Free, independent media allow the public to make informed decisions, hold leaders accountable and hear a diversity of opinions — all free of government influence. Journalists in the United States can report on public health questions, question elected officials — sometimes aggressively — and raise controversial issues without fear of reprisal.
“Information and knowledge are powerful tools,” Secretary of State Antony Blinken said May 2. “A free and independent press is the core institution connecting publics to the information they need to advocate for themselves, make informed decisions, and hold governmental officials accountable.”
The draftsmen of the U.S. Constitution deemed press freedom so essential that they enshrined it in the First Amendment to that document as a part of the Bill of Rights (1791), which secures fundamental individual rights against government overreach.
In the United States, the media are sometimes called the “Fourth Estate” or the fourth branch of government. While the Constitution established the executive, legislative and judicial branches, the phrase “Fourth Estate” reflects the unofficial but widely accepted role the news media play in providing citizens with information they can use to check government power.
Information supplied by journalists helps citizens make informed decisions on a host of issues, from local school funding to food and drug safety, and of course, which candidate to vote for.
On the crucial COVID-19 issue alone, U.S. reporters have explained what the virus is, publicized efforts to contain it, shared best practices to avoid it and countered disinformation. By contrast, reporters in Iran and China were arrested and their laptops confiscated for simply reporting the truth about COVID-19. Some received death threats.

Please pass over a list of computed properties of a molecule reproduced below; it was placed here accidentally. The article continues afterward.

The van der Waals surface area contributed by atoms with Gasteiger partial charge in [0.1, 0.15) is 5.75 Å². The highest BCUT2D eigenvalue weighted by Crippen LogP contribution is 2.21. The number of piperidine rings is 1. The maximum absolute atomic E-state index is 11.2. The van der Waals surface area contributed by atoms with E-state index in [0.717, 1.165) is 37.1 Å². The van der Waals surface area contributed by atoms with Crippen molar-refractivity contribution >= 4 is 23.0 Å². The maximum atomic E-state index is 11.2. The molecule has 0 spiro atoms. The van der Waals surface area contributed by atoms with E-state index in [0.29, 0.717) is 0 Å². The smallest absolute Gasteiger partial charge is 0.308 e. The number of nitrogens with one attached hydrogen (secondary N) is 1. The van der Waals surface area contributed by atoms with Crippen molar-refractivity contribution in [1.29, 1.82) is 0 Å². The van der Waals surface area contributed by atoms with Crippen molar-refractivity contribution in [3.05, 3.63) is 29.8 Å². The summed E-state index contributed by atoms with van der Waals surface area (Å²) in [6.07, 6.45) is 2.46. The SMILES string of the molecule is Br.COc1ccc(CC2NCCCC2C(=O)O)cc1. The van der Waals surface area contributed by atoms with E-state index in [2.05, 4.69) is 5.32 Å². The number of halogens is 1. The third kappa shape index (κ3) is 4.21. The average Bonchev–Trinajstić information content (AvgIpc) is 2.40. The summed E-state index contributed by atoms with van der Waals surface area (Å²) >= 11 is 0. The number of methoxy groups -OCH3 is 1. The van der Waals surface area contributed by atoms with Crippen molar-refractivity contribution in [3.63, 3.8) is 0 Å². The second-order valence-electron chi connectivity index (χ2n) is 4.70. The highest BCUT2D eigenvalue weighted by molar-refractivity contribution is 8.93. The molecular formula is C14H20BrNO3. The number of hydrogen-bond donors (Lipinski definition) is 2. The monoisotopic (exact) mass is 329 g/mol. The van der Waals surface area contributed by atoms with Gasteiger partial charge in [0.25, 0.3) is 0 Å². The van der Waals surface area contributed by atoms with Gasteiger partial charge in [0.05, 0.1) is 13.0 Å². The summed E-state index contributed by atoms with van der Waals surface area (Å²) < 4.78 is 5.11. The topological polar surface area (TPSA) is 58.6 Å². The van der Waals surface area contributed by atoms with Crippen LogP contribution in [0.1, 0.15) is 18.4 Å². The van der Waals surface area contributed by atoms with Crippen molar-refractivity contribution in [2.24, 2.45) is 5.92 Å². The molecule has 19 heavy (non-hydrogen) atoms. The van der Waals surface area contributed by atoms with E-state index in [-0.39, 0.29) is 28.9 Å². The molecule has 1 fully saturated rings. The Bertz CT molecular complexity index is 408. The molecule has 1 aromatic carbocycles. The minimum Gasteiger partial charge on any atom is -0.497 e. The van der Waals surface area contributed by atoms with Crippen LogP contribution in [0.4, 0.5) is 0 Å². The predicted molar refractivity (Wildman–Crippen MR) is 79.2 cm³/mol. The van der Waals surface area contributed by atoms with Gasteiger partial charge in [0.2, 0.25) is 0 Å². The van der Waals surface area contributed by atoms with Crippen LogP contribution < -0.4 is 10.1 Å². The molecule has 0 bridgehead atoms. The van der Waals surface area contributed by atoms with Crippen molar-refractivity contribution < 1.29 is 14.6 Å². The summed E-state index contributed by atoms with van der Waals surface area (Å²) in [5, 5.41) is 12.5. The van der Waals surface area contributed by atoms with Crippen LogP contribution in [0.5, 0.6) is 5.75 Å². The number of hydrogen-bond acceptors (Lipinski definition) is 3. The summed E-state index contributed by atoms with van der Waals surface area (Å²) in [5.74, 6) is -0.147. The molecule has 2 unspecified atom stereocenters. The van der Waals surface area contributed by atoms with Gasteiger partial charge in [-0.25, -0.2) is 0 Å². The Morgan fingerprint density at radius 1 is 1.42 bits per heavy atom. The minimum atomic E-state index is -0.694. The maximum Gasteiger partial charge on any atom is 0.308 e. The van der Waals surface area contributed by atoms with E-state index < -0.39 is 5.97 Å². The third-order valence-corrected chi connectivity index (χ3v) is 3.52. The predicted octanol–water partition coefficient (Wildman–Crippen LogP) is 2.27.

An independent press includes a diversity of voices and opinions, not just those that politicians want covered. In the U.S., investigative journalists conduct deep research on important topics to uncover facts that citizens need to know. American reporters cover protests and rallies of all kinds, knowing that the Constitution protects them. In countries like Belarus and Russia, by contrast, journalists are often harassed, arrested and sometime beaten for covering rallies that the government leaders object to.
In the U.S., media are independent. They do not receive government funding. Most outlets get their revenue through subscription sales or selling advertising. This model contributes to media independence from government.
In countries with limited or no press freedom, government typically either owns the media or decides which outlets may operate. It frequently censors information. Dissenting voices are blocked.
That’s why the U.S. government provides financial support to U.S. public media outlets in countries that restrict the press. Outlets like Radio Free Europe, Radio Free Asia and Voice of America broadcast news in local languages to nations with restricted or no free media. Many employ local journalists. The U.S. government does not dictate what these organizations cover or how.
Several organizations monitor press freedom worldwide, including the Committee to Protect Journalists, Freedom House and Reporters Without Borders.
“Freedom of information is fundamental in any democracy, but nearly half of the world’s population has no access to freely reported news and information,” Reporters Without Borders states. “Freedom of expression and information is the first and most important of freedoms.”